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Facebook not to store data in countries with recorded violations of human rights

In a long manifesto about Facebook’s future, CEO Mark Zuckerberg said the company is willing to be banned in countries that object to its new focus on privacy, specifically the emphasis on secure data storage.

Facebook not to store data in countries with recorded violations of human rights

Facebook not to store data in countries with recorded violations of human rights
STEPANAKERT,  MARCH 7, ARTSAKHPRESS: That might sink any chance of Facebook operating in China, a huge market it’s been flirting with entering for years. But it also might let Facebook claim some moral high ground over one of its competitors: Apple, The Verge reports.
Zuckerberg described a vision for Facebook that’s based on secure, encrypted, and ephemeral messaging — and one part of that vision is data storage. “I believe one of the most important decisions we’ll make is where we’ll build data centers and store people’s sensitive data,” he wrote. But he acknowledged that this might mean staying out of certain countries.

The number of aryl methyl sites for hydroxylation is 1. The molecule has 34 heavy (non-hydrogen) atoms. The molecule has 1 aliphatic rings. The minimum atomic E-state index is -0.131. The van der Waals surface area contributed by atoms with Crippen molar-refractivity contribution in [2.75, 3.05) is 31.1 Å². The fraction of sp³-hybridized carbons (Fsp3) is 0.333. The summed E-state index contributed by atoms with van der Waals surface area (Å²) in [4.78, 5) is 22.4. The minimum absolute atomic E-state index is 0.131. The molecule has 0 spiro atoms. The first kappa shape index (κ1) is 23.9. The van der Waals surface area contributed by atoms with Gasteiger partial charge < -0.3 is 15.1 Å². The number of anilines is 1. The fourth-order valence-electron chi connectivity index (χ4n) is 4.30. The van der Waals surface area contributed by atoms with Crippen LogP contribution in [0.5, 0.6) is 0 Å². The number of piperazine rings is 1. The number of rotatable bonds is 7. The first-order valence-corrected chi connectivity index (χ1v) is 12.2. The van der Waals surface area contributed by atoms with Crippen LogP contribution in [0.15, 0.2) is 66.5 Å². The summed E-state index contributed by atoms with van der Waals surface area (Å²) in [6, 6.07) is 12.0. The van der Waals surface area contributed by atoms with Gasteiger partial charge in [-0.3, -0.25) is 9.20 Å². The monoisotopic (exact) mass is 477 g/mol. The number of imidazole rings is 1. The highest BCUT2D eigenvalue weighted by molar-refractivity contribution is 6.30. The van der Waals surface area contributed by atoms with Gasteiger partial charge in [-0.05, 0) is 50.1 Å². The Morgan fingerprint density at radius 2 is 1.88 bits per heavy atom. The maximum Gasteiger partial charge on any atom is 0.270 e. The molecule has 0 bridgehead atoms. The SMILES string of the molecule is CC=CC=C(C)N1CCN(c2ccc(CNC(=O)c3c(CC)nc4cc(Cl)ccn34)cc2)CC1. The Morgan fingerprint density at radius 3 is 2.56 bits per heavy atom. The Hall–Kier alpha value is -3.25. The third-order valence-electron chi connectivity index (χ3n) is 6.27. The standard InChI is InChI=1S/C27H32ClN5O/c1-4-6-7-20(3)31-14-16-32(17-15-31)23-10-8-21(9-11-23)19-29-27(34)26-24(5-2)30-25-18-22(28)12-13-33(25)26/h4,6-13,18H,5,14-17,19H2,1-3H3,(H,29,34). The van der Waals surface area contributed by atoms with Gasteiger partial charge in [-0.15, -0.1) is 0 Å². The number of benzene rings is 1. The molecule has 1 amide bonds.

There’s an important difference between providing a service in a country and storing people’s data there. As we build our infrastructure around the world, we’ve chosen not to build data centers in countries that have a track record of violating human rights like privacy or freedom of expression. If we build data centers and store sensitive data in these countries, rather than just caching non-sensitive data, it could make it easier for those governments to take people’s information.

Upholding this principle may mean that our services will get blocked in some countries, or that we won’t be able to enter others anytime soon. That’s a tradeoff we’re willing to make. We do not believe storing people’s data in some countries is a secure enough foundation to build such important internet infrastructure on.


     

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